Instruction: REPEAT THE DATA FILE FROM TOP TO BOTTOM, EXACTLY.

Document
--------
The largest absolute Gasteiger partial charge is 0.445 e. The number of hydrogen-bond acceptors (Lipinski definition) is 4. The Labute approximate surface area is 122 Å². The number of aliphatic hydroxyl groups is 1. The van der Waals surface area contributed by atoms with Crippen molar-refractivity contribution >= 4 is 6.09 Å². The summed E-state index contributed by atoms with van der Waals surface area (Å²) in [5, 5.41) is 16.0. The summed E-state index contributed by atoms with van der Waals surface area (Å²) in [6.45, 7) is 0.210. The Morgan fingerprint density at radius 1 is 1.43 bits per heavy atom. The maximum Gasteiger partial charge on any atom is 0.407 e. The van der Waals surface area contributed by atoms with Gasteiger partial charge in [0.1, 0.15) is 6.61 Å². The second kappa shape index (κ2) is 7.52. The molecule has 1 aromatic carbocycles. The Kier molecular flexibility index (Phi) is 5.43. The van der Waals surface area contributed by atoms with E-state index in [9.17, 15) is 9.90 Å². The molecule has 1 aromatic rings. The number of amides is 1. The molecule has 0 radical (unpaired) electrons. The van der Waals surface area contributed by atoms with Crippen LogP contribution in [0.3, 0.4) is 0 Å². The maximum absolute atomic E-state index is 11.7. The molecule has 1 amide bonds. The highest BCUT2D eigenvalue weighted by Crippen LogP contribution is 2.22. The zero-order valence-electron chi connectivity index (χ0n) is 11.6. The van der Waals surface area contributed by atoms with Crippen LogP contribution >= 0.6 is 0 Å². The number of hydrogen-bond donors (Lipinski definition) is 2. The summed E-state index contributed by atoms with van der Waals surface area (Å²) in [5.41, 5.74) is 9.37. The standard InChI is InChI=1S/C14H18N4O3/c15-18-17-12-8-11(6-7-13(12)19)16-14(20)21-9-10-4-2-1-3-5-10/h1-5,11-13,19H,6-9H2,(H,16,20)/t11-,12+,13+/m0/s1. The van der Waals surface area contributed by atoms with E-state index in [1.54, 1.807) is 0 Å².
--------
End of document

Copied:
The largest absolute Gasteiger partial charge is 0.445 e. The number of hydrogen-bond acceptors (Lipinski definition) is 4. The Labute approximate surface area is 122 Å². The number of aliphatic hydroxyl groups is 1. The van der Waals surface area contributed by atoms with Crippen molar-refractivity contribution >= 4 is 6.09 Å². The summed E-state index contributed by atoms with van der Waals surface area (Å²) in [5, 5.41) is 16.0. The summed E-state index contributed by atoms with van der Waals surface area (Å²) in [6.45, 7) is 0.210. The Morgan fingerprint density at radius 1 is 1.43 bits per heavy atom. The maximum Gasteiger partial charge on any atom is 0.407 e. The van der Waals surface area contributed by atoms with Gasteiger partial charge in [0.1, 0.15) is 6.61 Å². The second kappa shape index (κ2) is 7.52. The molecule has 1 aromatic carbocycles. The Kier molecular flexibility index (Phi) is 5.43. The van der Waals surface area contributed by atoms with E-state index in [9.17, 15) is 9.90 Å². The molecule has 1 aromatic rings. The number of amides is 1. The molecule has 0 radical (unpaired) electrons. The van der Waals surface area contributed by atoms with Crippen LogP contribution in [0.3, 0.4) is 0 Å². The maximum absolute atomic E-state index is 11.7. The molecule has 1 amide bonds. The highest BCUT2D eigenvalue weighted by Crippen LogP contribution is 2.22. The zero-order valence-electron chi connectivity index (χ0n) is 11.6. The van der Waals surface area contributed by atoms with Crippen LogP contribution >= 0.6 is 0 Å². The number of hydrogen-bond donors (Lipinski definition) is 2. The summed E-state index contributed by atoms with van der Waals surface area (Å²) in [5.41, 5.74) is 9.37. The standard InChI is InChI=1S/C14H18N4O3/c15-18-17-12-8-11(6-7-13(12)19)16-14(20)21-9-10-4-2-1-3-5-10/h1-5,11-13,19H,6-9H2,(H,16,20)/t11-,12+,13+/m0/s1. The van der Waals surface area contributed by atoms with E-state index in [1.54, 1.807) is 0 Å².